Stopping Volunteer Burnout in Ladies Ministry

Stopping Volunteer Burnout in Ladies Ministry
By Ali Lummber

You and your volunteers know ladies learn best when they’re actively involved in a learning experience. So why do ladies leaders sometimes resort to lectures when they know they could do better?

I’m betting those passive, traditional methods are less draining to them. It’s easier to hand out an outline or a worksheet than to lead an involving group activity. Active-learning leaders need more than slick lessons, they need renewal. Here’s how you can help.

1. Offer training sessions for your leaders.

Once your ladies volunteers have bought into an active-learning philosophy, they need to know how teaching aids can help them. Practice activities together so they can see how they work in advance. Give them several “rainy day” (no preparation required) lessons. Plan an “Idea Swap and Share” night with other local ladies leaders, and invite your ministry volunteers.

2. Establish a point person for resources.

It’s tiring to gather supplies for active-learning experiences. And often volunteers end up spending their own money to buy them. Reduce their stress by recruiting someone to order, gather, and buy all ladies training supplies using money from your ladies program budget. Stress buying in bulk and reusing supplies.

In addition, appoint a resource person or committee to do curriculum research. This person or group should visit Christian bookstores on a regular basis to evaluate and recommend resources.

3. Regularly honor your ladies volunteers for their efforts.

Encourage church ladies to communicate their appreciation by passing out thank you note cards during the worship service and by planning an annual Ladies Ministry Volunteer Appreciation Night at your church. By letting them know how important they are, leaders will get the pat on the back they deserve, but rarely get.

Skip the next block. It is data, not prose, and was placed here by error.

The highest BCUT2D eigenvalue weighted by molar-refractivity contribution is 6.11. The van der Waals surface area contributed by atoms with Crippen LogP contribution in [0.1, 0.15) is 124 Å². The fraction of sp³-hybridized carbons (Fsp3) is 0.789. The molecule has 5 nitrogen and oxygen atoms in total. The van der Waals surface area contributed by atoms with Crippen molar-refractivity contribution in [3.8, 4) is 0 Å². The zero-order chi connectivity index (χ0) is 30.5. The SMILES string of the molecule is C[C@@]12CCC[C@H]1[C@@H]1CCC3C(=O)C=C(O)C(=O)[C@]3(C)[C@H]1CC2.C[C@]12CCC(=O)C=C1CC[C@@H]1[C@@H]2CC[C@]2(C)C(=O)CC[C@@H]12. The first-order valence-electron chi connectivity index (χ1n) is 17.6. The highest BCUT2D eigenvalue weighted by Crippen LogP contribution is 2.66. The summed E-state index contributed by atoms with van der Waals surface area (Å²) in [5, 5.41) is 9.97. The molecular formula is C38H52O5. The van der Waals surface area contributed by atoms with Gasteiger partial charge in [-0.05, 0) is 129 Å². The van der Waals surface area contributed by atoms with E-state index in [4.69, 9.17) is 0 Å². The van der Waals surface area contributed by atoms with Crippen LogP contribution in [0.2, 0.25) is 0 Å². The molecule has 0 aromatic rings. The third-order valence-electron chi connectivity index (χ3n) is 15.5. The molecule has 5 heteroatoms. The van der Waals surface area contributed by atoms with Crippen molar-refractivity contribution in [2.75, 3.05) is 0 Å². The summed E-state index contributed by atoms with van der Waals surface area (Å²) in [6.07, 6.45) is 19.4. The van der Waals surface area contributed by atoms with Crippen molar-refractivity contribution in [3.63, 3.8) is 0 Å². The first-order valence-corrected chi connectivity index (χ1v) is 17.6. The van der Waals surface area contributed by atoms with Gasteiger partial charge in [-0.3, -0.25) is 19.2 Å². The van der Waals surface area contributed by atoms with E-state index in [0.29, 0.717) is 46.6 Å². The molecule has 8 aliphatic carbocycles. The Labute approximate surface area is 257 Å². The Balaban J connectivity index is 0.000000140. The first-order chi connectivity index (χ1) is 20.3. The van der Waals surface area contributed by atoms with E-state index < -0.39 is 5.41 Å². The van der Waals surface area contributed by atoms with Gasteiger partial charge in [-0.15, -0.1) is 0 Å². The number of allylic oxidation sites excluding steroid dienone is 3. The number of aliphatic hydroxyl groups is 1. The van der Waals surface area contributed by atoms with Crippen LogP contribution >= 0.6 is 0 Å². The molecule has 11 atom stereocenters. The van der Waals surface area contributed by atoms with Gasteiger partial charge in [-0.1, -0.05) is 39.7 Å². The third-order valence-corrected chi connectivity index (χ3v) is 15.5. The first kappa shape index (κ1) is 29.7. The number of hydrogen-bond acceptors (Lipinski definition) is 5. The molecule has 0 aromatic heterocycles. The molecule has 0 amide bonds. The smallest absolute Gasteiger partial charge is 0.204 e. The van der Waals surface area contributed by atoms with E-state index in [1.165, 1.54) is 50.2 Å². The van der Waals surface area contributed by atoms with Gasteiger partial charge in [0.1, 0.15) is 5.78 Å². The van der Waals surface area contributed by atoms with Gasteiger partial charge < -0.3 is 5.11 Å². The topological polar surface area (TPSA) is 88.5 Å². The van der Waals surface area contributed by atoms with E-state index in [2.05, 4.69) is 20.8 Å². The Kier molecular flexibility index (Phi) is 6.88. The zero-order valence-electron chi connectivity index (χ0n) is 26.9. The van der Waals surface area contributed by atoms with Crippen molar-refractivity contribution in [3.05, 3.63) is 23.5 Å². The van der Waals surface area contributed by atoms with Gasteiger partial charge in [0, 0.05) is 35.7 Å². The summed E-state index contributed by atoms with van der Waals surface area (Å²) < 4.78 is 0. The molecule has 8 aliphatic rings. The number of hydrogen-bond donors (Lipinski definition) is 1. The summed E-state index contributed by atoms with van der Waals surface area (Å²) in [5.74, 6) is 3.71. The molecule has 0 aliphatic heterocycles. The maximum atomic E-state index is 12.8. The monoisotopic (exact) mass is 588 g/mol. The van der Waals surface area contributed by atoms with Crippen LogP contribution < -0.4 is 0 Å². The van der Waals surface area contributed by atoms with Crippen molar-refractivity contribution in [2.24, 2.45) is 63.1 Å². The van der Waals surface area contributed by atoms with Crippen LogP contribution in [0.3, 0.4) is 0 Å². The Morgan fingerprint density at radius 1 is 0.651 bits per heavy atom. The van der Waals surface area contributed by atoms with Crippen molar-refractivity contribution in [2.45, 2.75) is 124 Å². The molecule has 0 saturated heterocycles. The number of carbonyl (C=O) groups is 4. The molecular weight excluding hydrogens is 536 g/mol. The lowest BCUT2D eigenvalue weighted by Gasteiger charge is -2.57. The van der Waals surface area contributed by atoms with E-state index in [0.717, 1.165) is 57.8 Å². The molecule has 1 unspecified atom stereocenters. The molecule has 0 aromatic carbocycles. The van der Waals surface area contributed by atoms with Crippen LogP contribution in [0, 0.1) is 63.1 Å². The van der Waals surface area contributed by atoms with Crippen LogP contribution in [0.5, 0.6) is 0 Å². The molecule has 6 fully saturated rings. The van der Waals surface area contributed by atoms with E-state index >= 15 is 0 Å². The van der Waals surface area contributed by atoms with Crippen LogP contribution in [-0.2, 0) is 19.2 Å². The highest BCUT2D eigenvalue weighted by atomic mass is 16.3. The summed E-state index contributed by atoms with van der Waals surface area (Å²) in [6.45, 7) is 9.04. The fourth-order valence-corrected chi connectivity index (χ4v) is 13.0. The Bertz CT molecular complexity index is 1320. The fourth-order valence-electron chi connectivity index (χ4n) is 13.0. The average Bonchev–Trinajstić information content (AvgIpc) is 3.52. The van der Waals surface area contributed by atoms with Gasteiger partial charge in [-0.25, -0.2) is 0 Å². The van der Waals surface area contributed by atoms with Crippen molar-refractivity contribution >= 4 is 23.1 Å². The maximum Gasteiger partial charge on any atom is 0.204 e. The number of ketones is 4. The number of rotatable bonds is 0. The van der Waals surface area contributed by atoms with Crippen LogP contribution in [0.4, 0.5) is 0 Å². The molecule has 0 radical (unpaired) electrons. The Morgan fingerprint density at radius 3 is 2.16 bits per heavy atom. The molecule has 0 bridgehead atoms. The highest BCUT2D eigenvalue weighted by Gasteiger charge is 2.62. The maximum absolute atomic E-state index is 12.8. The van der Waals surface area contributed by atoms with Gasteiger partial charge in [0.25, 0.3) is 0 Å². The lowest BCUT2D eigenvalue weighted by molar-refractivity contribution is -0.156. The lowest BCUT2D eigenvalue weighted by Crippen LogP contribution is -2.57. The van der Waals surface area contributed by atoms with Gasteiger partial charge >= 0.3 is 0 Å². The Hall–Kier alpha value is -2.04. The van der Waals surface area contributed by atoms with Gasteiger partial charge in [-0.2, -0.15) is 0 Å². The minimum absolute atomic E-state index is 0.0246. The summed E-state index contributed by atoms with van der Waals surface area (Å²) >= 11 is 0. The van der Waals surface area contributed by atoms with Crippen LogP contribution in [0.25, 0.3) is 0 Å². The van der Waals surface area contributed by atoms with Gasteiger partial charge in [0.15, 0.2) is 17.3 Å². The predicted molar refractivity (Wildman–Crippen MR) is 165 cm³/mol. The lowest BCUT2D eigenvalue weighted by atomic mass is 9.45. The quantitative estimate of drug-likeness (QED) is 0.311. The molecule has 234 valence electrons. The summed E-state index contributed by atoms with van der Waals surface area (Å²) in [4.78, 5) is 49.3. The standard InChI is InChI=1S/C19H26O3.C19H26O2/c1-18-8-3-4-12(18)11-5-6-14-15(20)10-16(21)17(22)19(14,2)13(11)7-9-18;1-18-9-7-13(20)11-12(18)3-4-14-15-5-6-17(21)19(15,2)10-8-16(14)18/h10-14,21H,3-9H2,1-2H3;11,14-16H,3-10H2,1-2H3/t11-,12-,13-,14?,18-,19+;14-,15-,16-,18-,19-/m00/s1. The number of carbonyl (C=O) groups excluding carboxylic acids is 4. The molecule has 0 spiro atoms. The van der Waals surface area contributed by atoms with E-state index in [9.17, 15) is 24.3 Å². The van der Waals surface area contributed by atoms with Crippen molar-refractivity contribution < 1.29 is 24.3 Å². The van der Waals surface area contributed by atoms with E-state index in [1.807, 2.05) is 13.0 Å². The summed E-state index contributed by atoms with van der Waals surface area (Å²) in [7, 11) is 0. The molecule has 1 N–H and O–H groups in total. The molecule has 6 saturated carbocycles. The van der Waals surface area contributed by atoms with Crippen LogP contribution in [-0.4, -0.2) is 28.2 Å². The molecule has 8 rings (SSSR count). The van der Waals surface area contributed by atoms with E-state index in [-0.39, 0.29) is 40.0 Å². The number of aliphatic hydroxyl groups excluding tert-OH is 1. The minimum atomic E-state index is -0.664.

4. Make sure your church leaders publicly support and value Ladies Ministry.

In general, how do average church members see your ladies program-as a vital part of the church’s ministry or just a social club? Your volunteers will feel energized by the former and discouraged by the latter. Every year, declare a “Ladies Ministry Month” emphasis. During the month, perform skits during the worship service that emphasize the importance of your ladies group. Hand out stickers or pins that read “Proud to be Involved In Ladies Ministry.” Ask husbands to tell about the positive impact your ladies program has had on their ladies.

5. Plan informal get-togethers for leaders to enjoy each other.

Encourage fun, laughter, and casual conversation-no brainstorming and problem-solving allowed!

6. At least once a year, show ladies volunteers an inspirational video or three.

I’ve used videos such as the Ladies Ministry Day at General Conference, LA Ladies Conference speakers, and other ladies speakers. Your goal is to reinforce the beauty and power of excellent teaching and instruction.

7. Make sure your volunteers get regular breaks.

Does your church have regular weekly fund raising? Weekly church cleaning? If so, it’s stressful when you know you have to show up every week regardless of what’s happening in your life. Offer them several weeks off per year. Schedule these times in advance so your ladies leaders and workers know that there will be a break coming.

8. Pray, pray, pray.

Sure, it’s a cliche. But Jesus does carry our burdens and give us peace. Ask the people who benefit from your volunteers the most-your church ladies-to pray for them.

This article “Stopping Volunteer Burnout in Ladies Ministry” by Ali Lubber is excerpted from Ladies Ministry Magazine, 2004 Sheman Publishing, Inc.

This article may not be written by an Apostolic author, but it contains many excellent principles and concepts that can be adapted to most churches. As the old saying goes, “Eat the meat. Throw away the bones.”

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